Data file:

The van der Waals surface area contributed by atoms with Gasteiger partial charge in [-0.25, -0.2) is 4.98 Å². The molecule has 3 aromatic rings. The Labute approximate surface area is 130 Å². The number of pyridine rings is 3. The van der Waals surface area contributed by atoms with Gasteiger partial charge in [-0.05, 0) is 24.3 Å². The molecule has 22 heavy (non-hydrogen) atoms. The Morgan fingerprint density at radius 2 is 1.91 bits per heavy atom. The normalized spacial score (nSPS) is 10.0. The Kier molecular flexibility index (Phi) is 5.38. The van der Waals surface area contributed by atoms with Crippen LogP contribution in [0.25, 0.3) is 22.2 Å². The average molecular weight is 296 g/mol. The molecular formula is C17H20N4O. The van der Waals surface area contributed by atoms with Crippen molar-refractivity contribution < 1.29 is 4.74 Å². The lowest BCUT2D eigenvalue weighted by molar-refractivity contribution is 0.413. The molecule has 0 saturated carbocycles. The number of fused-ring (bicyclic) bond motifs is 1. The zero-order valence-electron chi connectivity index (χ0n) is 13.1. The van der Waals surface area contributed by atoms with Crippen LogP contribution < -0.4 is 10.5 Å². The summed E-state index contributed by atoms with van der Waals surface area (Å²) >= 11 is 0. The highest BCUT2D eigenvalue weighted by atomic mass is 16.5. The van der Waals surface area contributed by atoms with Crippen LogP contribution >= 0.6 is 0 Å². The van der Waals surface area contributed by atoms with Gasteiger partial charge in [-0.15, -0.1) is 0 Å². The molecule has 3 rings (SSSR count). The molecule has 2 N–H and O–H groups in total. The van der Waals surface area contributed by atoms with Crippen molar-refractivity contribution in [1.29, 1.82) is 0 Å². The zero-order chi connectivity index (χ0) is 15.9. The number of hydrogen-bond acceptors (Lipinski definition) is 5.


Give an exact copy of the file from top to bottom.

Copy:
The van der Waals surface area contributed by atoms with Gasteiger partial charge in [-0.25, -0.2) is 4.98 Å². The molecule has 3 aromatic rings. The Labute approximate surface area is 130 Å². The number of pyridine rings is 3. The van der Waals surface area contributed by atoms with Gasteiger partial charge in [-0.05, 0) is 24.3 Å². The molecule has 22 heavy (non-hydrogen) atoms. The Morgan fingerprint density at radius 2 is 1.91 bits per heavy atom. The normalized spacial score (nSPS) is 10.0. The Kier molecular flexibility index (Phi) is 5.38. The van der Waals surface area contributed by atoms with Crippen LogP contribution in [0.25, 0.3) is 22.2 Å². The average molecular weight is 296 g/mol. The molecular formula is C17H20N4O. The van der Waals surface area contributed by atoms with Crippen molar-refractivity contribution < 1.29 is 4.74 Å². The lowest BCUT2D eigenvalue weighted by molar-refractivity contribution is 0.413. The molecule has 0 saturated carbocycles. The number of fused-ring (bicyclic) bond motifs is 1. The zero-order valence-electron chi connectivity index (χ0n) is 13.1. The van der Waals surface area contributed by atoms with Crippen LogP contribution < -0.4 is 10.5 Å². The summed E-state index contributed by atoms with van der Waals surface area (Å²) >= 11 is 0. The highest BCUT2D eigenvalue weighted by atomic mass is 16.5. The van der Waals surface area contributed by atoms with Crippen LogP contribution >= 0.6 is 0 Å². The van der Waals surface area contributed by atoms with Gasteiger partial charge in [-0.15, -0.1) is 0 Å². The molecule has 3 rings (SSSR count). The molecule has 2 N–H and O–H groups in total. The van der Waals surface area contributed by atoms with Crippen molar-refractivity contribution in [1.29, 1.82) is 0 Å². The zero-order chi connectivity index (χ0) is 15.9. The number of hydrogen-bond acceptors (Lipinski definition) is 5.